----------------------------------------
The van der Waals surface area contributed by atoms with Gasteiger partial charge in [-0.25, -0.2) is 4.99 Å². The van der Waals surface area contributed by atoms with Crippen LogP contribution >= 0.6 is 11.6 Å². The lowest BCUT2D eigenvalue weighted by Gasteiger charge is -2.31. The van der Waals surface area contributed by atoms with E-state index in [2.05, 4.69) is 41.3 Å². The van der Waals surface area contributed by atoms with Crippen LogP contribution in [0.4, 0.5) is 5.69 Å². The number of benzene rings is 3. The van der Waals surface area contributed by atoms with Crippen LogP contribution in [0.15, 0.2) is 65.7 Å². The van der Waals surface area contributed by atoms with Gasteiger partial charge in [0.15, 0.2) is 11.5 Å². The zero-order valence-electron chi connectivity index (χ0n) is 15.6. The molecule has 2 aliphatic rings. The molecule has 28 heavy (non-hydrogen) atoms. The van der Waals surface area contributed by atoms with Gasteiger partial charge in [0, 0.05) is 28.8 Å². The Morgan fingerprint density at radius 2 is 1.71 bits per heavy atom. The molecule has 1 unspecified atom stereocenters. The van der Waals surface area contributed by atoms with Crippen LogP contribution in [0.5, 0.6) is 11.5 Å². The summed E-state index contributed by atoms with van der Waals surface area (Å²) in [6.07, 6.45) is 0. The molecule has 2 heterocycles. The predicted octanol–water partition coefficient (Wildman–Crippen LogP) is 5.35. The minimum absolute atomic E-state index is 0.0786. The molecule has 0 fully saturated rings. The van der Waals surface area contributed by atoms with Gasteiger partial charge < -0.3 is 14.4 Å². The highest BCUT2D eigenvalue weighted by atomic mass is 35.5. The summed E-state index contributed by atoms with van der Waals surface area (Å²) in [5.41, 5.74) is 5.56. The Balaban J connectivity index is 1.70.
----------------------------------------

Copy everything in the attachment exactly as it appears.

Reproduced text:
The van der Waals surface area contributed by atoms with Gasteiger partial charge in [-0.25, -0.2) is 4.99 Å². The van der Waals surface area contributed by atoms with Crippen LogP contribution >= 0.6 is 11.6 Å². The lowest BCUT2D eigenvalue weighted by Gasteiger charge is -2.31. The van der Waals surface area contributed by atoms with E-state index in [2.05, 4.69) is 41.3 Å². The van der Waals surface area contributed by atoms with Crippen LogP contribution in [0.4, 0.5) is 5.69 Å². The number of benzene rings is 3. The van der Waals surface area contributed by atoms with Crippen LogP contribution in [0.15, 0.2) is 65.7 Å². The van der Waals surface area contributed by atoms with Gasteiger partial charge in [0.15, 0.2) is 11.5 Å². The zero-order valence-electron chi connectivity index (χ0n) is 15.6. The molecule has 2 aliphatic rings. The molecule has 28 heavy (non-hydrogen) atoms. The van der Waals surface area contributed by atoms with Gasteiger partial charge in [0, 0.05) is 28.8 Å². The Morgan fingerprint density at radius 2 is 1.71 bits per heavy atom. The molecule has 1 unspecified atom stereocenters. The van der Waals surface area contributed by atoms with Crippen LogP contribution in [0.5, 0.6) is 11.5 Å². The summed E-state index contributed by atoms with van der Waals surface area (Å²) in [6.07, 6.45) is 0. The molecule has 2 heterocycles. The predicted octanol–water partition coefficient (Wildman–Crippen LogP) is 5.35. The minimum absolute atomic E-state index is 0.0786. The molecule has 0 fully saturated rings. The van der Waals surface area contributed by atoms with Gasteiger partial charge < -0.3 is 14.4 Å². The highest BCUT2D eigenvalue weighted by atomic mass is 35.5. The summed E-state index contributed by atoms with van der Waals surface area (Å²) in [5.41, 5.74) is 5.56. The Balaban J connectivity index is 1.70.